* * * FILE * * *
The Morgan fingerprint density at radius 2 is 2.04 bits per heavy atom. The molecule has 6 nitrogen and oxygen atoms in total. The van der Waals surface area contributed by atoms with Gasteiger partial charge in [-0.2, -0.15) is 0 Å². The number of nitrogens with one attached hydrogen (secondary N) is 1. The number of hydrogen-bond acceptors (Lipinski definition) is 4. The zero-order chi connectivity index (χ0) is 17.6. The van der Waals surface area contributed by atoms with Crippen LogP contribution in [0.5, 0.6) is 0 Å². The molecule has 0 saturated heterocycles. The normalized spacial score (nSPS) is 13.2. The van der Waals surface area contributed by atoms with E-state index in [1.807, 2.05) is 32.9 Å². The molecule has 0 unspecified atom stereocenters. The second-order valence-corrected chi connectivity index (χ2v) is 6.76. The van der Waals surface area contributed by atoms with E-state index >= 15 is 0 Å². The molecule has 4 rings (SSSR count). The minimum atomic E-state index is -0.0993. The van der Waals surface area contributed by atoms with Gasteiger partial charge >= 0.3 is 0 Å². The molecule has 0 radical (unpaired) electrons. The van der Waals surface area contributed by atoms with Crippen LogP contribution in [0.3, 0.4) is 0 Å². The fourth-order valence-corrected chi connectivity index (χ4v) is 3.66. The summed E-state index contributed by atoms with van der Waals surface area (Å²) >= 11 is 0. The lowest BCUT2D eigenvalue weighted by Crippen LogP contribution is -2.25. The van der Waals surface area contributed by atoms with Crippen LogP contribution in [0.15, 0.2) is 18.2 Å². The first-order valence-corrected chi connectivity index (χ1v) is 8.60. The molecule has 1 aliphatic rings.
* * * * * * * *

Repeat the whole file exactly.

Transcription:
The Morgan fingerprint density at radius 2 is 2.04 bits per heavy atom. The molecule has 6 nitrogen and oxygen atoms in total. The van der Waals surface area contributed by atoms with Gasteiger partial charge in [-0.2, -0.15) is 0 Å². The number of nitrogens with one attached hydrogen (secondary N) is 1. The number of hydrogen-bond acceptors (Lipinski definition) is 4. The zero-order chi connectivity index (χ0) is 17.6. The van der Waals surface area contributed by atoms with Crippen LogP contribution in [0.5, 0.6) is 0 Å². The molecule has 0 saturated heterocycles. The normalized spacial score (nSPS) is 13.2. The van der Waals surface area contributed by atoms with E-state index in [1.807, 2.05) is 32.9 Å². The molecule has 0 unspecified atom stereocenters. The second-order valence-corrected chi connectivity index (χ2v) is 6.76. The van der Waals surface area contributed by atoms with E-state index >= 15 is 0 Å². The molecule has 4 rings (SSSR count). The minimum atomic E-state index is -0.0993. The van der Waals surface area contributed by atoms with Gasteiger partial charge >= 0.3 is 0 Å². The molecule has 0 radical (unpaired) electrons. The van der Waals surface area contributed by atoms with Crippen LogP contribution in [0.3, 0.4) is 0 Å². The fourth-order valence-corrected chi connectivity index (χ4v) is 3.66. The summed E-state index contributed by atoms with van der Waals surface area (Å²) >= 11 is 0. The lowest BCUT2D eigenvalue weighted by Crippen LogP contribution is -2.25. The van der Waals surface area contributed by atoms with Crippen LogP contribution in [0.15, 0.2) is 18.2 Å². The first-order valence-corrected chi connectivity index (χ1v) is 8.60. The molecule has 1 aliphatic rings.